Alexander Muir (b. April 5, 1830 – d. June 26, 1906) was a songwriter, poet, soldier, and school headmaster. He is best remembered for composing one of Canada’s most beloved songs, The Maple Leaf Forever.
Muir was born in the Scottish town of Lesmahagow and immigrated to Toronto as a child. He grew up in the city and went on to study at Queen’s College in Kingston. Muir served with The Queen’s Own Rifles of Canada and fought at the Battle of Ridgeway on June 2, 1866.
The one-sided affair at Ridgeway left a lasting impact on Muir as a member of the losing side. Irish-American veterans of the US Civil War soundly defeated Canadian troops just over the border from Buffalo, New York. It would be the last fight against a foreign invader in what would become Ontario. The Battle of Ridgeway would be one of a series of raids organized by the Fenian Brotherhood to capture British colonies in North America and exchange them for Irish independence. The attacks were a driving force in Canadian Confederation in 1867 so that the colonies could join together and fight off other incursions.
Muir penned The Maple Leaf Forever in October 1867 as his entry in a poetry contest hosted by the Caledonian Society of Montreal. The original lyrics were a tribute to Confederation and highlighted several British military victories in Canada. The song also acknowledged the homelands of many immigrants through the mention of the floral emblems of Scotland (thistle), Ireland (shamrock) and England (rose).
Muir tried to find some music to accompany the words but ending up writing his own. The tune was likely inspired by “My Love is Like a Red, Red Rose” which was written by Robert Burns, Scotland’s national poet.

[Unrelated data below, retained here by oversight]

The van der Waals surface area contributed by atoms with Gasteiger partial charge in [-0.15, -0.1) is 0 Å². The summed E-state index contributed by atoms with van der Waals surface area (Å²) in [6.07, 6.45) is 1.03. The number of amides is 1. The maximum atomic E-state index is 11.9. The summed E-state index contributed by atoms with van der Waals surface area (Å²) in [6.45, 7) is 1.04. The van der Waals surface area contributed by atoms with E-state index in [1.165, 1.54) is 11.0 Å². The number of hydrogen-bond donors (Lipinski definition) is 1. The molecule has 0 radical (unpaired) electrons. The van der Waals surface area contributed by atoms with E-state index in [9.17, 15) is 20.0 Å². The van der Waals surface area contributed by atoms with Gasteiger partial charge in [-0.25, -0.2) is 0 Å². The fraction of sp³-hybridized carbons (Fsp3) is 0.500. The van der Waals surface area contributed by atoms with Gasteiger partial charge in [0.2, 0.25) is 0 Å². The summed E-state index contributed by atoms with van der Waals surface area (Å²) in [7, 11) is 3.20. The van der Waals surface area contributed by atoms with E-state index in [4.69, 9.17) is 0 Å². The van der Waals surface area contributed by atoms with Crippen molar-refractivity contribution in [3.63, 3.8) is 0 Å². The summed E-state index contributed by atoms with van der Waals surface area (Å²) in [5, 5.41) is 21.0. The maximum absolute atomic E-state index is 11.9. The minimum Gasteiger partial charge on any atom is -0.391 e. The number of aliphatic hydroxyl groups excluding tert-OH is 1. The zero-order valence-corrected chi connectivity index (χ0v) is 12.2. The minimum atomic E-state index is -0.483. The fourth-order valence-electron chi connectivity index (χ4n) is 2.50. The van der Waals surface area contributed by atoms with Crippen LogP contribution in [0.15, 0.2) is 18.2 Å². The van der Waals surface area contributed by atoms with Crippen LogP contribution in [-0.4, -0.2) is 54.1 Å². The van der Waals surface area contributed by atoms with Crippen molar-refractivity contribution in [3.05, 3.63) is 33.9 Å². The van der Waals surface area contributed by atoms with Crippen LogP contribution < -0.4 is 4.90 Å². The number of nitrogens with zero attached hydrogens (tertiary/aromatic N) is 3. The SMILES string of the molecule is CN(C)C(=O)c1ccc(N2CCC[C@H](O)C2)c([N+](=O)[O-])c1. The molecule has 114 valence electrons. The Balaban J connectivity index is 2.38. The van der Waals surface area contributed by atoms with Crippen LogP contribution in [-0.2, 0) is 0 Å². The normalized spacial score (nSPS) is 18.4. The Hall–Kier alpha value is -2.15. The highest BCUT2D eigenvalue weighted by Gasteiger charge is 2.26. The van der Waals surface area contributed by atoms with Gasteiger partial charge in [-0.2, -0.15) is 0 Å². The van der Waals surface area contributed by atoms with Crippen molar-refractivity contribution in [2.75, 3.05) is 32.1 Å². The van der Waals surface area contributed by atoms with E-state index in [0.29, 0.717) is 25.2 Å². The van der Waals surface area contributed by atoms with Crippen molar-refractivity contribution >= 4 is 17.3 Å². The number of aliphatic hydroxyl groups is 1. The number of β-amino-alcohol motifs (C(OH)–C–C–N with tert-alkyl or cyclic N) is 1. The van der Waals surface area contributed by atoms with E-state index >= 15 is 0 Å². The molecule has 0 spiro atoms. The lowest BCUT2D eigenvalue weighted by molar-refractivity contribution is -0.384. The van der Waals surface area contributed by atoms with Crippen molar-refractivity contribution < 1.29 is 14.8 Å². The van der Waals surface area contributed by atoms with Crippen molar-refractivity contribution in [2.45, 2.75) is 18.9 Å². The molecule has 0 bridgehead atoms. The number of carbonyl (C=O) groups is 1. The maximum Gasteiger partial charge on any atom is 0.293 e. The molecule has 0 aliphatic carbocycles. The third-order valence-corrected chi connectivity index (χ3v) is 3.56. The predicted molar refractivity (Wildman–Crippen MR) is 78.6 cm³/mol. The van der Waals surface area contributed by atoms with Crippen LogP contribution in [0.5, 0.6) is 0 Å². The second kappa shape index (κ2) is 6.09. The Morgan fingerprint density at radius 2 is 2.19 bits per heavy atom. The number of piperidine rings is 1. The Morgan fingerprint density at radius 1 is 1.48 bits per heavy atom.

The entry took second place in the contest but would go on to become an unofficial anthem in English Canada. Although it was loved by many, the song’s undercurrent of British colonialism kept it from becoming popular with French-Canadians. Muir rewrote the lyrics several times and added a lily to the floral mentions to appeal to those of French ancestry.
One of the inspirations for the song is believed to have been a large maple tree which stood in front of Muir’s Toronto home. The tree outlived Muir and fell during a windstorm on the night of July 19, 2013. The wood was used to make objects that will preserve its importance to Canadian culture. Included among these is the speaker’s podium for Toronto City Council. What remains of the lower trunk can be seen in the background of this instrumental performance by Robbie Herd from Toronto Fire Pipes & Drums.
Several other renditions of the song followed over the years. In 1997, CBC Radio held a contest to come up with more inclusive lyrics. The winning submission came from Vladimir Radian, a Romanian immigrant to Canada. One of the most memorable performances of the revised song came from Anne Murray at the last game ever played in Maple Leaf Gardens.